Let's start this one off with a *disclaimer*. I exclusively pumped for the first two months of Amelia's life. I then Introduced formula and now I am breastfeeding as well. So 3.5 months in and I have fed my baby girl all three ways. This post's title says breastfeeding... but it has a lot of pumping points too. I am a firm believer in FED IS BEST. I don't care how you feed your baby, as long as they are getting fed. You will never hear me judge or take a stance on one over the other. That's a promise. You do you mama.
Alright, so now for the fun stuff. I am so excited about this post because I know it's going to help ya'll out. I feel like breastfeeding is so taboo... I guess because it is a really personal topic? I don't know. What I do know is that nobody told me anything about it, nobody gave me tips and tricks to help me out. I had no idea what to expect. Also, it's going to be funny, because breastfeeding/pumping is a hilariously beautiful pain in the a**.
As Mario said... "Here we gooooo" (said in a terrible attempt at a Mario accent).
1. Your baby might not immediately latch. - Seriously, there is a misconception that your baby will come out of you looking for the boob. Nope, not the case. Not every baby latches and if they do, they might not latch well. Your hospital should have lactation nurses on staff, so if breastfeeding is something you want to do, ask for help! I had one in my room every single day three to four times a day. And for the record... Amelia still didn't want to latch.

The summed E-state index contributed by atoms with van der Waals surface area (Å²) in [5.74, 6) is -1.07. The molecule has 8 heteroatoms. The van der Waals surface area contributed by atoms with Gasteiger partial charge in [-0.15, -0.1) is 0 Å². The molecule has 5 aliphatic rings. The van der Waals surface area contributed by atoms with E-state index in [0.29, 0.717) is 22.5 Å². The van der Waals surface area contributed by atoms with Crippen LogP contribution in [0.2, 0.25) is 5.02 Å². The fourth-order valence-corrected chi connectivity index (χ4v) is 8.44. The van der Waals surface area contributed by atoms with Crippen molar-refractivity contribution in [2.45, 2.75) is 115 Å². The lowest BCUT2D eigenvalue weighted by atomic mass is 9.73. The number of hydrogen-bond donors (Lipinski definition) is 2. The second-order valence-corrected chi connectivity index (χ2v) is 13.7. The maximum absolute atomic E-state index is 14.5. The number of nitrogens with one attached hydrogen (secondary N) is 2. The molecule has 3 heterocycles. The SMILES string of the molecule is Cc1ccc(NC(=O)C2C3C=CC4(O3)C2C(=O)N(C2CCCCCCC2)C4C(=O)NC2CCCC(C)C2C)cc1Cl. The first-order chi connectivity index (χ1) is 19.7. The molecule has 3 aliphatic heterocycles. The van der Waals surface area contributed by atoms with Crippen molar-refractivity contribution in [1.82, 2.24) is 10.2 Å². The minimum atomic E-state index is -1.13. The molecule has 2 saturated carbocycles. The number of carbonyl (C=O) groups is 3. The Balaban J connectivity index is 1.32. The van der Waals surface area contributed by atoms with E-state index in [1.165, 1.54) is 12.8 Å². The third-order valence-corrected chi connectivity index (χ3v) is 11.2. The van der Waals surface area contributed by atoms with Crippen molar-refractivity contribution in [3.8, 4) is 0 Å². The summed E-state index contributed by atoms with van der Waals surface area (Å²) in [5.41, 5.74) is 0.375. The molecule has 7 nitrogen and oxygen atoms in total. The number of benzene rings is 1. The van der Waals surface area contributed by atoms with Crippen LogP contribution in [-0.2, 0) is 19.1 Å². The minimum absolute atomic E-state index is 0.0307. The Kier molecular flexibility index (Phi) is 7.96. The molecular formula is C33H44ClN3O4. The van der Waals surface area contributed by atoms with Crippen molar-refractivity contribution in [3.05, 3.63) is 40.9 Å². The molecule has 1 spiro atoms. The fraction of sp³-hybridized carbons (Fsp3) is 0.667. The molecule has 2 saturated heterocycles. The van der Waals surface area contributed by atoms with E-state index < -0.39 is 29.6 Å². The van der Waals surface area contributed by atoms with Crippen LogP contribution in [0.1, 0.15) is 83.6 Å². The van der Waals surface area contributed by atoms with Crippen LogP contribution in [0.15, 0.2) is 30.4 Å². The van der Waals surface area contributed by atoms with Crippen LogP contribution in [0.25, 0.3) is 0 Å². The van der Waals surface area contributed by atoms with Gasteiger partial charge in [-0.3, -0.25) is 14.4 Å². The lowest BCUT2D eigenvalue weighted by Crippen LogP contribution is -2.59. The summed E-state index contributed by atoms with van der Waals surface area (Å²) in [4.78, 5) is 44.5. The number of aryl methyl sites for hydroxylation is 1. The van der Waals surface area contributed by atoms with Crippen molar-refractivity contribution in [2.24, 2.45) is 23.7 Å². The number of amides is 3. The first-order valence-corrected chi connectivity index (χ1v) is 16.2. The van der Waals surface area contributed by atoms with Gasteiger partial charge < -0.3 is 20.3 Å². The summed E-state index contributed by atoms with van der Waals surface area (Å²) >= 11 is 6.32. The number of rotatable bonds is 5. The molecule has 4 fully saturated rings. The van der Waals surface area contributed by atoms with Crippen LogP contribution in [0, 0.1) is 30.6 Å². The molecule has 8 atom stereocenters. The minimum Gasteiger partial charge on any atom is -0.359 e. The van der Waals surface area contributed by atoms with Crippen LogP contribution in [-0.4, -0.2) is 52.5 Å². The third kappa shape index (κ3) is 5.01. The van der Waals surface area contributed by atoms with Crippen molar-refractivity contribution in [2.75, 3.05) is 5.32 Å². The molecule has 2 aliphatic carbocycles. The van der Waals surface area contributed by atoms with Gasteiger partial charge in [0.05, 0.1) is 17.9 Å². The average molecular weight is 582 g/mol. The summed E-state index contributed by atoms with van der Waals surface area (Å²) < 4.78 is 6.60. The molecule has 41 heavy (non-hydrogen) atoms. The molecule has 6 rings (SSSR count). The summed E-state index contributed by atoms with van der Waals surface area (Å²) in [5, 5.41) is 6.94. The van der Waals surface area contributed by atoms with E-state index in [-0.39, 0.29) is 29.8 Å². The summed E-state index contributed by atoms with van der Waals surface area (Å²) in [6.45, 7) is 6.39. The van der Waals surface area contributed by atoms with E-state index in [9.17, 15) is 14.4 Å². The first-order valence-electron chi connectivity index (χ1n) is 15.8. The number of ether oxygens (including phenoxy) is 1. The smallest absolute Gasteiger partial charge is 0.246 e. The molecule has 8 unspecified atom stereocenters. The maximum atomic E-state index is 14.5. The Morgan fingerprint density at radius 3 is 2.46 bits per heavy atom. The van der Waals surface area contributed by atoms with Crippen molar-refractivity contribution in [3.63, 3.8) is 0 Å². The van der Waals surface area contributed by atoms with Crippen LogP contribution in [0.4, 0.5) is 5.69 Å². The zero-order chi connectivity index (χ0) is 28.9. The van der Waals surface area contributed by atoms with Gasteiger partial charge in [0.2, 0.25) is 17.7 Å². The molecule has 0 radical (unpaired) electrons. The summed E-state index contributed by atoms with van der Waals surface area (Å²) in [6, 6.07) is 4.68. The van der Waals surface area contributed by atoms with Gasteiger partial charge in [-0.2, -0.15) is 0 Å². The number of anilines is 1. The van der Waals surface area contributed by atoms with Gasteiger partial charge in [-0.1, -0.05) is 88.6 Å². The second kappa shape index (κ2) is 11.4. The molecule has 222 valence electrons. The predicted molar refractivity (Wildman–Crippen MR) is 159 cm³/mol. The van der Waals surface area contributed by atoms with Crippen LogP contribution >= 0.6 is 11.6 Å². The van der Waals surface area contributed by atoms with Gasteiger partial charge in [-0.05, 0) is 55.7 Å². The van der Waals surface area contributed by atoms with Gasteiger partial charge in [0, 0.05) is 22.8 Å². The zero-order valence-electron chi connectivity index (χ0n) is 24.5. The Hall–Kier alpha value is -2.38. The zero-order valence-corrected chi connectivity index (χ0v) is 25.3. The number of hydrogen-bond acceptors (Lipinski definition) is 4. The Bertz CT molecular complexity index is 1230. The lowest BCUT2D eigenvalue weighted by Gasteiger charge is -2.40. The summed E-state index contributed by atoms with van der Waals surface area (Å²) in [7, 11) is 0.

2. Just because your baby doesn't latch at first doesn't mean they never will. - Like I said in my disclaimer, Amelia started to latch at about 2 months. It's a learning curve for you and baby, so if it's something you want to do, don't give up. As the baby grows, they might develop more strength and ability to latch and nurse correctly.
3. You will have to feed and/or pump every 2 hours. - Yup, even if your baby is napping or sleeping... you will be up pumping. If you don't, you could potentially take a dip in your milk production. So if you think about the math involved in this... you will be pumping or feeding or both every 2 hours for about 30 minutes. Welcome to your new life as a milk maid where someone or something is always tugging at your nipples. Yup, you are officially a cow.
4. The let down freaking hurts! - Seriously, why does nobody tell you this. Your let down is where your boobs literally lets the milk down from the ducts to your nipples. It feels like stabbing pains all over your ta-tas. Don't worry, its only for a couple of seconds, but it hurts and you probably won't ever get used to it. This 'let-down' leads me to number 5.
5. Don't wear anything you don't want your breastmilk to destroy. - Remember how I said your breasts let the milk from the ducts down to your nipples. Well when this happens there is nowhere to go but out. We call this leaking. Unless you have a pump with you or a baby to feed, your pretty much going to soak through your bras and your clothes and it stains ya'll. Biggest tip here, is use boobie pads. Yup, diapers for your nipples. Sexy, I know.